Keywords: Small business, Research policy, Innovation, SBIR, Japan
    JEL: O2 O3
    Date: 2014–02–24
  12. By: Bert Sadowski
    Abstract: Information and Communication Technologies (ICT) provide small- and medium-sized enterprises (SMEs) with an option to create and exploit strategic opportunities. Prior investment in ICT infrastructure can lead to follow-up decisions to adopt new ICT services, but there is no guarantee that SMEs will also use emerging strategic opportunities in adopting these services. In this context, the paper examines whether or not the adoption of advanced ICT infrastructure and advanced ICT services by SMEs has been inter-related and was depending on number of firm-specific, market-specific and location-specific factors. In contrast to previous studies, the focus is on the extent to which the adoption of ICT infrastructure and ICT services has been driven by expectations about open access by SMEs. Open access was conceptualized as expectations by these companies about cheaper prices in the future, better quality of service and more competition on the infrastructure. The research uses data from a survey undertaken among 247 SMEs on different industrial parks in the Netherlands in February 2011. The results of the analysis show that SMEs value open access factors very high with respect to their choice to opt for new ICT infrastructure and new ICT services.
    Keywords: business ICT, SME, Open Access
    Date: 2014–02
  13. By: Saumik Paul; Vengadeshvaran Sarma
    Abstract: Building on the theory of necessity entrepreneurship, we test whether female entrepreneurship was a part of the household coping mechanism facing the recent global crisis across 30 transition countries centered in Eastern Europe and Central Asia. The identification strategy relies on the self-reported crisis victimization indicators at the household level. Main findings indicate that female members from crisis-affected households are more willing to become entrepreneurs and have initiated firms at a significantly higher rate since 2007. The estimated outcomes are particularly critical for male headed households with propensity score matching and doubly robust tests supporting the main findings. We also find that prior entrepreneurial activity at the household level, acts as a catalyst for such female necessity entrepreneurship. Overall, the findings suggest that crisis perhaps worked as a contextual factor contributing to the creation of necessary entrepreneurship among women.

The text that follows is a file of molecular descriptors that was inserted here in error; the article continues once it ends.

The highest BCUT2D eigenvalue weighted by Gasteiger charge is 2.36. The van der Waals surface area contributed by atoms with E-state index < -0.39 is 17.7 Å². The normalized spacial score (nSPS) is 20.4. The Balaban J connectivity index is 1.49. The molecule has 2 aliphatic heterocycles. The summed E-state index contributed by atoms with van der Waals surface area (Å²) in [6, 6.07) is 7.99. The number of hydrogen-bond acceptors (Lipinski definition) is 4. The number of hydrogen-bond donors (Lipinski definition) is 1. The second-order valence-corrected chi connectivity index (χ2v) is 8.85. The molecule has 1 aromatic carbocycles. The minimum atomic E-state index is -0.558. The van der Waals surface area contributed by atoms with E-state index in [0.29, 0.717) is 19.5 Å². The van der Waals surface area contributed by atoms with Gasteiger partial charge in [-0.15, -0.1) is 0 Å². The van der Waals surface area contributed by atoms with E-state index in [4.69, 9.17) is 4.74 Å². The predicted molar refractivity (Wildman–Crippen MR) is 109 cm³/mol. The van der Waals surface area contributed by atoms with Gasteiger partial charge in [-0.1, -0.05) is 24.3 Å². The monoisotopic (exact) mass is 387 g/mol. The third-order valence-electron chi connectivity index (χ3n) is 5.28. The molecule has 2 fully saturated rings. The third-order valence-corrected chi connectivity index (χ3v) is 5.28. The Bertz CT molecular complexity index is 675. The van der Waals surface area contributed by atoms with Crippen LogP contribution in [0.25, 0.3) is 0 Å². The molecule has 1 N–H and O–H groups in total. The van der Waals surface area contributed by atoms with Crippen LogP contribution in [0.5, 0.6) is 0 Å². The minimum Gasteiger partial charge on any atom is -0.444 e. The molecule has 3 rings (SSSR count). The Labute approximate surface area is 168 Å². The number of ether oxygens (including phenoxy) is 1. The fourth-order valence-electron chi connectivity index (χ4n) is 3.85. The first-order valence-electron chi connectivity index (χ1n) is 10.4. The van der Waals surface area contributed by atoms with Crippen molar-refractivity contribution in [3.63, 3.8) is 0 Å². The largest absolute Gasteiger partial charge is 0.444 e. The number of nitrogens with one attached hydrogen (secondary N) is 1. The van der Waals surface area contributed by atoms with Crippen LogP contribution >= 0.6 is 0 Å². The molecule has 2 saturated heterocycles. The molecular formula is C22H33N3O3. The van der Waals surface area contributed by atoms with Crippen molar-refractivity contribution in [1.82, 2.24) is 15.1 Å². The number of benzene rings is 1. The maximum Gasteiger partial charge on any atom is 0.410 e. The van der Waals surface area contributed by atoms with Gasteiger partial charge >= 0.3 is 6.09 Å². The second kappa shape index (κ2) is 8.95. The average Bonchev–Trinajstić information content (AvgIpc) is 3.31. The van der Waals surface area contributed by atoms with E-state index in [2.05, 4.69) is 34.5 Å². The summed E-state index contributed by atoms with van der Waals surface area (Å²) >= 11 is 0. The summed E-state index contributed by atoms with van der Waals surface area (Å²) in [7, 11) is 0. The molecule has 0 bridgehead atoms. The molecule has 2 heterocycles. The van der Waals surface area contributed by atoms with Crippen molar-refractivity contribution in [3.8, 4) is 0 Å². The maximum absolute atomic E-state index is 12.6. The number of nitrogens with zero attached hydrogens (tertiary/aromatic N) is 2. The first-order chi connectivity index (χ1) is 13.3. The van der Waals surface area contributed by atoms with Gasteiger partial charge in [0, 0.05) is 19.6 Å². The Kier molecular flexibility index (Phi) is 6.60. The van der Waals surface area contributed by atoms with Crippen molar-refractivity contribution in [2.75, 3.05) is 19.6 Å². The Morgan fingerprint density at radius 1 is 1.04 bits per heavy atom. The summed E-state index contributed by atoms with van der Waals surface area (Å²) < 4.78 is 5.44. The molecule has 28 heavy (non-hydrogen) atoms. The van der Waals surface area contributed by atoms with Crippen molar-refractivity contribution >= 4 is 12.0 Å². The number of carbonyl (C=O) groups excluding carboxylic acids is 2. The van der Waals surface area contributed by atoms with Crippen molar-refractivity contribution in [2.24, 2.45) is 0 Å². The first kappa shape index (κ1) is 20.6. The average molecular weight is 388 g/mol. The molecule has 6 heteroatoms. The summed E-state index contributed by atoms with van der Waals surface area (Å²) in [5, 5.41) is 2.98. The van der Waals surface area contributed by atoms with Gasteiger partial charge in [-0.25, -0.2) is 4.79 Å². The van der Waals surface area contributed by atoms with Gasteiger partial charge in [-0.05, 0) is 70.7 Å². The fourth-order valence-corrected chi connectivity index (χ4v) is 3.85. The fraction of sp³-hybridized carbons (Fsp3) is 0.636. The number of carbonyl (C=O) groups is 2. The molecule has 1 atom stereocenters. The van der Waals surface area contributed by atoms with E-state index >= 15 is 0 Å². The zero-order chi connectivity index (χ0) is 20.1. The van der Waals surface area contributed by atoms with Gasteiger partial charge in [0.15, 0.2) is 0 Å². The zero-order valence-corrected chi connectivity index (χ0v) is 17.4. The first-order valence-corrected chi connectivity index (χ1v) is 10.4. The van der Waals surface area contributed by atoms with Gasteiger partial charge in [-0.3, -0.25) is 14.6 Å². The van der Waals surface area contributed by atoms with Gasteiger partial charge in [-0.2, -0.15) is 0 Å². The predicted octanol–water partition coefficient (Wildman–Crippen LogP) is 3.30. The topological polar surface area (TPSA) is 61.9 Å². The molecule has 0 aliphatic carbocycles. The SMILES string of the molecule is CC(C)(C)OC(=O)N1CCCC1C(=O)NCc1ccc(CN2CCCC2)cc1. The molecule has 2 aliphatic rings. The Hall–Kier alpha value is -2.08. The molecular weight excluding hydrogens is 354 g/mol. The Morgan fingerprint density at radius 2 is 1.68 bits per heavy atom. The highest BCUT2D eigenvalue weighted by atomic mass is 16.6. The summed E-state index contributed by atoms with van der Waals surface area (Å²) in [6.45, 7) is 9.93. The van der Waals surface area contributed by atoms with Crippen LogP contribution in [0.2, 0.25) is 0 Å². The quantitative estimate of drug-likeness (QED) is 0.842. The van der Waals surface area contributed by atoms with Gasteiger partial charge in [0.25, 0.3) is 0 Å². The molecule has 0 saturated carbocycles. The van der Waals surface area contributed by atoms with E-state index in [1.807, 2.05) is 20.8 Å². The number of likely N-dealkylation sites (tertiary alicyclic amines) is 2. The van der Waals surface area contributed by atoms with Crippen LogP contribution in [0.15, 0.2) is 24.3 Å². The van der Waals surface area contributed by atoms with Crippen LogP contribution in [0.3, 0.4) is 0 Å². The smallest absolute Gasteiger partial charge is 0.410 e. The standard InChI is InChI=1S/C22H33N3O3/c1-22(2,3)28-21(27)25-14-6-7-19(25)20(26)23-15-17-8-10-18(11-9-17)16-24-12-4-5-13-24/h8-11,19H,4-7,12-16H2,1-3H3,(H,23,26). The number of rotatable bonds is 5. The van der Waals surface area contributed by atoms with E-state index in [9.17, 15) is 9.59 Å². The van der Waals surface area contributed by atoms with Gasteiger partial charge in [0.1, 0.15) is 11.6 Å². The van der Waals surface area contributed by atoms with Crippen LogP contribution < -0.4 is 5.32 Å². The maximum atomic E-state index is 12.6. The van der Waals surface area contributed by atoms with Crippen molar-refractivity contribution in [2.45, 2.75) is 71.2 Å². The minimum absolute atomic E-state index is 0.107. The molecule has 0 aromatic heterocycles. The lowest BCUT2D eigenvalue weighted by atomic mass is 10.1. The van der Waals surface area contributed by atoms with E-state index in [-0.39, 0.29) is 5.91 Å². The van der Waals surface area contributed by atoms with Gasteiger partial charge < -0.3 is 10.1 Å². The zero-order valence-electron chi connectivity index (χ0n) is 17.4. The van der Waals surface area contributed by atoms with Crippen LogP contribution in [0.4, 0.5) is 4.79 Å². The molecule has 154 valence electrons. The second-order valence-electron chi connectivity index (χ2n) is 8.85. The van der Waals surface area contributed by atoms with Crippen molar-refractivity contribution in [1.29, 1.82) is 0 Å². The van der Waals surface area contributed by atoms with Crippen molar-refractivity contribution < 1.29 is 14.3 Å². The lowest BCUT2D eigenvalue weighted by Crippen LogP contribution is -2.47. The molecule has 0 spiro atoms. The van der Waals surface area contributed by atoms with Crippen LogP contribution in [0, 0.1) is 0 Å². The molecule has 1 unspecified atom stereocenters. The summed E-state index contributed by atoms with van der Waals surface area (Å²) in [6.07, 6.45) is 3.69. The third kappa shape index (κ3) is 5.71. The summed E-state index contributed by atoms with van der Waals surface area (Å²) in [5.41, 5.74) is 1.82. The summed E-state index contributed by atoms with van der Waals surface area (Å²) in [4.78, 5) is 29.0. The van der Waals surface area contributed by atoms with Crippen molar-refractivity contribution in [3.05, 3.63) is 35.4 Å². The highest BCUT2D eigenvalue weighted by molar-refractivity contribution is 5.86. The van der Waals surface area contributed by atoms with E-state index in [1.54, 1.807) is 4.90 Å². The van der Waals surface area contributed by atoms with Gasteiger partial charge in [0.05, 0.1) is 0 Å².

Keywords: Female Entrepreneurship; Economic Crisis; Eastern Europe and Central Asia
    Date: 2014
    Date: 2014